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Underhill:  What are some of your favorite memories from all the time that you spent out there?
 
 

Oh, I think a couple of funny things that happened to me while I was driving the bus, 'cause that's where you really get acquainted with the people.  One of my favorite stories is I had this very attractive Navajo lady, and she always dressed in traditional.  She had about four or five little kids, and they were always dressed traditional--always so clean and bright and shiny--they just shone.  And they would get on the bus and she would pay their bill and then when they started to get off the bus, here would go this little dog.  And they rode the bus for years, and I never did find out how they got the dog on the bus.  (laughter)  And I didn't care about the dog, because it was a nice little dog, and they would just laugh at me, and they thought it was so funny 'cause I couldn't figure out how they got the dog on the bus.  And I never did figure it out.  And I'd watch 'em when they got on the bus.  I never did figure out how she got the dog on the bus.

Then another time, the trader at Hubbell's at Ganado--I don't even remember his name--but I also hauled laundry and dry cleaning, and he had this Stetson hat, and it was real dirty, and he asked me one day if I could get it cleaned for him.  I said, "Sure, I could get it cleaned."  So I took it and I put it on the bus, and I put it way back in the corner and blocked it off.  So I get to Gallup and unload all of my passengers and my mail and take my laundry out, and the hat's gone.  And he told me before I picked the hat up that he'd won the hat at a rodeo and it was worth $40.  Forty dollars was a bunch of money in the fifties, and I had a family and I didn't know how I was gonna pay for that hat.  So I figured out on the bus there were only four passengers that day.  I didn't go back and tell him I'd lost the hat, because I didn't have forty dollars.  About three days later, two of these ladies that had ridden on the bus got back on the bus.  So I told 'em, "Well, I can't put your luggage up front, I'll have to put it in the back."  So I put the luggage in the back and opened it up, and here was my hat.  They had put clothing around the hat so it wouldn't get crushed or anything.  So I took the hat out and put the clothing back.  Then for years those ladies rode the bus and they'd get on there and they'd look at me, and they would just laugh, and I would laugh.  (laughter)  They were always pullin' jokes like that on me when I drove the bus, because they're very friendly, and it was always a great big joke with them.  If they pulled a trick on you, they expected you to get even with 'em some way.  (laughter)  But I sure was glad to get my hat back.  (laughter)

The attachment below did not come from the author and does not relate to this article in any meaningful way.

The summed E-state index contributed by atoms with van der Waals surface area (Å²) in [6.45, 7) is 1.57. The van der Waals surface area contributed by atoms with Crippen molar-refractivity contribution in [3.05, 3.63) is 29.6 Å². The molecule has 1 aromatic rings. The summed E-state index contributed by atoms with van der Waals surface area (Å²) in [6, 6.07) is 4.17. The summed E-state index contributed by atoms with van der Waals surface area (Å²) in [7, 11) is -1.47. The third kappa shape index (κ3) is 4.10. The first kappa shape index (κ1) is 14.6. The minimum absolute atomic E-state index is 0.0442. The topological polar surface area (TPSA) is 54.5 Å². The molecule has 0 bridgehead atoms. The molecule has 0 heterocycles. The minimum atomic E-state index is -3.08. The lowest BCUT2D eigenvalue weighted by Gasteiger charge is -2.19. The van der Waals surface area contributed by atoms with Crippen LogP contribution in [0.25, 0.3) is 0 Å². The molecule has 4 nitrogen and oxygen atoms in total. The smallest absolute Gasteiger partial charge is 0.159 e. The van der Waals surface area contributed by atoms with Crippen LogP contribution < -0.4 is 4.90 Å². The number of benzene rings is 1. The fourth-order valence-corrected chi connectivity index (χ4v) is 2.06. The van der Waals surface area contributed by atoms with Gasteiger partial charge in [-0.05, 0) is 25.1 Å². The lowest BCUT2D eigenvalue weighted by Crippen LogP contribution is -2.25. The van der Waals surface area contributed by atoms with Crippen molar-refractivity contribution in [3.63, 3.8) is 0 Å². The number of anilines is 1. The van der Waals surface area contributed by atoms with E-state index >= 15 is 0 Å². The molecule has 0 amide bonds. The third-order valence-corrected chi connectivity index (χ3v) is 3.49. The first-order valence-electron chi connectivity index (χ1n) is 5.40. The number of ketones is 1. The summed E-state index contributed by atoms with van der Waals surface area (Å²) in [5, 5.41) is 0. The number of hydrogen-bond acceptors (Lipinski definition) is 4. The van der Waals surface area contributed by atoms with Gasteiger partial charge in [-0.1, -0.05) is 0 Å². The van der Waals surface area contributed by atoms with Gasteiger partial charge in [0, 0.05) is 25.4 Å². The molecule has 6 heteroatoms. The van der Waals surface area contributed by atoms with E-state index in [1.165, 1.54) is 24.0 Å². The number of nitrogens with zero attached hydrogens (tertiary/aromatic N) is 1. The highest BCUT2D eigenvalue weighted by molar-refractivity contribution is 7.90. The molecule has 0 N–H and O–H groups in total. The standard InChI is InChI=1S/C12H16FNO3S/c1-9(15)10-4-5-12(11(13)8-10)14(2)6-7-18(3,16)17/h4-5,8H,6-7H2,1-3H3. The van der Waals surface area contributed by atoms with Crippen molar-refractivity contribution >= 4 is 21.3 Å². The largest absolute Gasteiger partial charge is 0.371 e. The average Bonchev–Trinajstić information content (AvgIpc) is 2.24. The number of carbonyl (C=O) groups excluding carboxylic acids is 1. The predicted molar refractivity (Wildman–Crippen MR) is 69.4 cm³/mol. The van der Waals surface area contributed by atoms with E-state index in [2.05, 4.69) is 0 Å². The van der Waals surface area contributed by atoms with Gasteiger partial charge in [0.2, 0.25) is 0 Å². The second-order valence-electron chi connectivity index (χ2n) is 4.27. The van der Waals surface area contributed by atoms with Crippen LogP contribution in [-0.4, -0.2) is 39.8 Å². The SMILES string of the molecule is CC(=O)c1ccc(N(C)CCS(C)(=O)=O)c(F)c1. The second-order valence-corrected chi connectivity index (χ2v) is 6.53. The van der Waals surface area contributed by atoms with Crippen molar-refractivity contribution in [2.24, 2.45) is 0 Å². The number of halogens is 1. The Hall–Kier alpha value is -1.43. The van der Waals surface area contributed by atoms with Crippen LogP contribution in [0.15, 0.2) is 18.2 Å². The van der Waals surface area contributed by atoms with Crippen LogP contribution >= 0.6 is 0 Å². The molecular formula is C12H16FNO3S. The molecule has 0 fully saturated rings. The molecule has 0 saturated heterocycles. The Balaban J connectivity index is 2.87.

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 I went down to Nazlini-- it's out south of Chinle and north of Ganado, down in the bottom of the valley.  I got out there one day, and this trader was just furious because he was buyin' wool.  He suddenly realized that this funny-lookin' gunny sack full of wool had come back by him three or four times that day.  So he watched it, and the guy that was in the back room was supposed to be packin' the wool, he would just pitch a sack out and one of his friends would bring it back out and sell it again.  So he was buyin' the same wool over and over again.  (laughter)  They had all kinds of tricks that they could pull on you.

Of course, the trader, he was pretty smart, too.  I don't think they really cheated the Indians, they just had to adjust the price to make up for all that sand and rocks and stuff that went by 'em.  You can't buy too much sand and stay in business.  (laughter)  --He was buying the same wool over and over....
 

I think one of the funniest stories I heard, there was a trader out at Inscription House, and when I first knew him, he was an elderly man, and he'd been on the reservation all of his life--Stokes Carson--you've probably heard of him.  He told me one time, a long time before I knew him, that this person brought in a sack of wool, and of course a trader, you can look and see a sack of wool, and you know approximately what it should weigh.  If a sack of wool should weigh 250 pounds, and they threw it on the scales and it weighed 350, they knew they were buying something they didn't want.  So he said they took the wool, and they always took it in the back and dumped it to see what it was, and then they would adjust the bill accordingly.  And they dumped out the wool, and there was a differential for a Model "T" Ford in that sack of wool.  (laughter)  So he said he just settled up with the old man, and he just left that part of the car there in the back room.  He said the next spring that guy come in and he wanted to buy a sack of seed corn.  So he just went back in the back room and he dumped out half of the seed corn and put that rear end back in it and filled it back up with corn.  And he sold it to the guy and he said the guy would always come in and just laugh and laugh and laugh because they'd gotten even with each other and nobody was angry!  (laughter)

The Navajos have really quite a sense of humor, and you have to really get up early in the morning to get ahead of 'em.